A total of 8794 non-contrast CT volumes from 6648 unique participants enrolled in the National Lung Screening Trial (NLST) nlst_nejm ; nlst_rad were utilized. We used 3807 CT volumes from 2789 participants who were diagnosed with emphysema across the 3 years of study as positive samples and 4987 CT volumes from 3859 participants who were not diagnosed with emphysema in any of the 3 years as negative samples. 75% of these scans, with balanced distribution of emphysema positive and negative patients, were utilized for model training. 4197 volumes from 3166 patients were used to directly learn model parameters, while 2434 volumes from 1319 patients were used to tune hyper-parameters and evaluate performance in order to choose the best-performing model. The remaining 2163 volumes (578 emphysema positive, 1585 emphysema negative), each from a unique patient, were held out for independent testing. Volumes were resized to 128x128x35, corresponding to an average slice spacing of 9 mm.

2.2 Convolutional Long Short Term Memory (LSTM)

The architecture is comprised of four units each including convolution operations applied separately to each individual slice and a conv-LSTM to process the volume slice-by-slice. Two 3x3 convolutional layers with batch normalization are followed by max-pooling. The output from the convolutional layers for each slice are then processed sequentially in forward or reverse order by the conv-LSTM layer, which outputs a set of features obtained through convolutional operations with the input slice as well as previous slices within the volume. All layers within a unit share the same number of filters and process the volume in either ascending or descending order. The four convolutional units have the following dimensionality and directionality: Ascending 1: 32 filters, Descending 1: 32 filters, Ascending 2: 64 filters, Descending 2: 64 filters. The final Conv-LSTM layer outputs a single set of features, which thus summarizes the network’s findings after processing through the full imaging volume multiple times. A fully-connected layer with sigmoid activation then computes probability of emphysema. The network, depicted in Fig.

1

, comprises a total of 901,000 parameters. All models were trained for 50 epochs or until performance in the validation set ceased to improve.

Figure 1: Conv-LSTM based neural network for emphysema detection from weakly labeled data.

2.3 Comparison Experiments

Multiple Instance Learning:

We implemented a MIL-based network where each slice of the CT volume was considered a sample from a bag. To this end, a purely convolutional network architecture resembling that of Fig. 1, with additional single-slice convolutional layers replacing conv-LSTM layers, to analyze each slice was implemented. A number of methods of summarizing predictions across the entire volume into a single bag probability were explored. The overall probability, , for a bag containing samples with individual probability of emphysema, , can be computed via the following approaches:

  1. Max Pooling: = max()

  2. Mean Pooling: =

  3. Product Pooling: =

3d Cnn:

Conv-LSTM was also compared with a 3D CNN similar to the structure of the 2D CNN with MIL, instead with a single dense layer and no pooling operation on the final convolutional layer. The number of kernels for each comparison model was increased to make its number of parameters relatively equivalent with our Conv-LSTM framework and ensure a fair comparison (Table 1).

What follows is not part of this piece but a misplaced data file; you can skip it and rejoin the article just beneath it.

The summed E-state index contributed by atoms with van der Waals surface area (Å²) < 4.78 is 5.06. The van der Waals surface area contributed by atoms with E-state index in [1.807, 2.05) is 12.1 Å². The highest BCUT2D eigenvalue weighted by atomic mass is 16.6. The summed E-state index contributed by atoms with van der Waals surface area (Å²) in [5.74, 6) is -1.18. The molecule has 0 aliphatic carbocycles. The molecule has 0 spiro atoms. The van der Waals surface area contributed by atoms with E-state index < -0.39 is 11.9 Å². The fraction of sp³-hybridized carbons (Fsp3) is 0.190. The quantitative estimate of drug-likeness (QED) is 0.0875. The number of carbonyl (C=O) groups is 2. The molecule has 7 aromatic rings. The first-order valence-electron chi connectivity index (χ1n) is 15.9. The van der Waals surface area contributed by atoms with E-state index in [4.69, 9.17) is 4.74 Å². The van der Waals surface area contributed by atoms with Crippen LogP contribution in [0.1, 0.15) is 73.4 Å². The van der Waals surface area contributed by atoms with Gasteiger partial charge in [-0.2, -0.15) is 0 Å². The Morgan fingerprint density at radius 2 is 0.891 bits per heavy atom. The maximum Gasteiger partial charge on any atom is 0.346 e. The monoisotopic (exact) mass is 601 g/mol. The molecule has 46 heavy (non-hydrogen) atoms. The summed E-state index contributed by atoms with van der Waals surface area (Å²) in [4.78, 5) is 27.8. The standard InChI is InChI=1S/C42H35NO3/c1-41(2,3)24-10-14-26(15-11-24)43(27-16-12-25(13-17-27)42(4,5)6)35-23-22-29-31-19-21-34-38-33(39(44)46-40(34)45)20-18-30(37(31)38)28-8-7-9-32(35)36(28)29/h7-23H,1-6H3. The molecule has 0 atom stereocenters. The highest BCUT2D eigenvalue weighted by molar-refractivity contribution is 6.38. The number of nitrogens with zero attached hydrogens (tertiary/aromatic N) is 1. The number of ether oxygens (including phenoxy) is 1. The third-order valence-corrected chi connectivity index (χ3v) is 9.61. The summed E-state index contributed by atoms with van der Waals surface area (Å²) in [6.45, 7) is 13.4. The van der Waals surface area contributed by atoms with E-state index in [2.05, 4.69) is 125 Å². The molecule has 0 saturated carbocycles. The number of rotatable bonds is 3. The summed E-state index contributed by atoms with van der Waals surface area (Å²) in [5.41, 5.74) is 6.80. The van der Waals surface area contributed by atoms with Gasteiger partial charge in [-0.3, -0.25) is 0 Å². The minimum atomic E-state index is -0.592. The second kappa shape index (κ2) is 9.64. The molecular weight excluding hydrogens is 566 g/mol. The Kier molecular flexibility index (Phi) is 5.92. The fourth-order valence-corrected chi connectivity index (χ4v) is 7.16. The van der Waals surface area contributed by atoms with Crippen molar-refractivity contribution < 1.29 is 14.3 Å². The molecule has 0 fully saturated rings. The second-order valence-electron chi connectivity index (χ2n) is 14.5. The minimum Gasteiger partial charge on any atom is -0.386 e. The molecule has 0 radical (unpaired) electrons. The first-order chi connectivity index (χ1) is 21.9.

3 Results and Conclusions

Convolutional-LSTM demonstrated strong performance in the identification of emphysema when trained using only weakly annotated imaging volumes, achieving an AUC=0.82. It outperformed a CNN with MIL regardless of pooling strategy (Max pooling: AUC=0.69, Mean Pooling: AUC=0.70, Product pooling: AUC=0.76). At the optimal operating point corresponding to the Youden Index youden , our model achieved sensitivity and specificity of 0.77 and 0.74, respectively. Results for all evaluated models in the testing set are shown in Table 1.

Kernels # Parameters AUC Sensitivity Specificity F1
MIL - Max Pooling 64 1,011,393 0.69 0.59 0.68 0.63
MIL - Mean Pooling 64 1,011,393 0.70 0.76 0.57 0.66
MIL - Product Pooling 64 1,011,393 0.76 0.61 0.79 0.69
3D CNN 36 958,213 0.77 0.61 0.80 0.69
Conv-LSTM 32 901,793 0.83 0.77 0.74 0.75
Table 1: Emphysema detection results in the testing set (2,219 CT volumes) and model size.

Significantly, our approach requires no time-consuming annotation or manual processing of imaging data. Our framework allows training for disease detection from simple binary diagnostic labels, even if the disease is localized to only a fraction of the image. Therefore, our network can be readily trained from information easily attainable by mining radiology reports in an automated fashion. This capability significantly expands the pool of volumetric imaging data that can be practically utilized for such an application, and could allow easy retraining and finetuning of an algorithm when applied at a new hospital. Beyond emphysema, this approach is applicable to other disease/abnormality detection problems where the availability of volumetric imaging data exceeds the capacity of radiologists to provide manually delineated ground truth, but labels can be easily mined from radiology reports.

References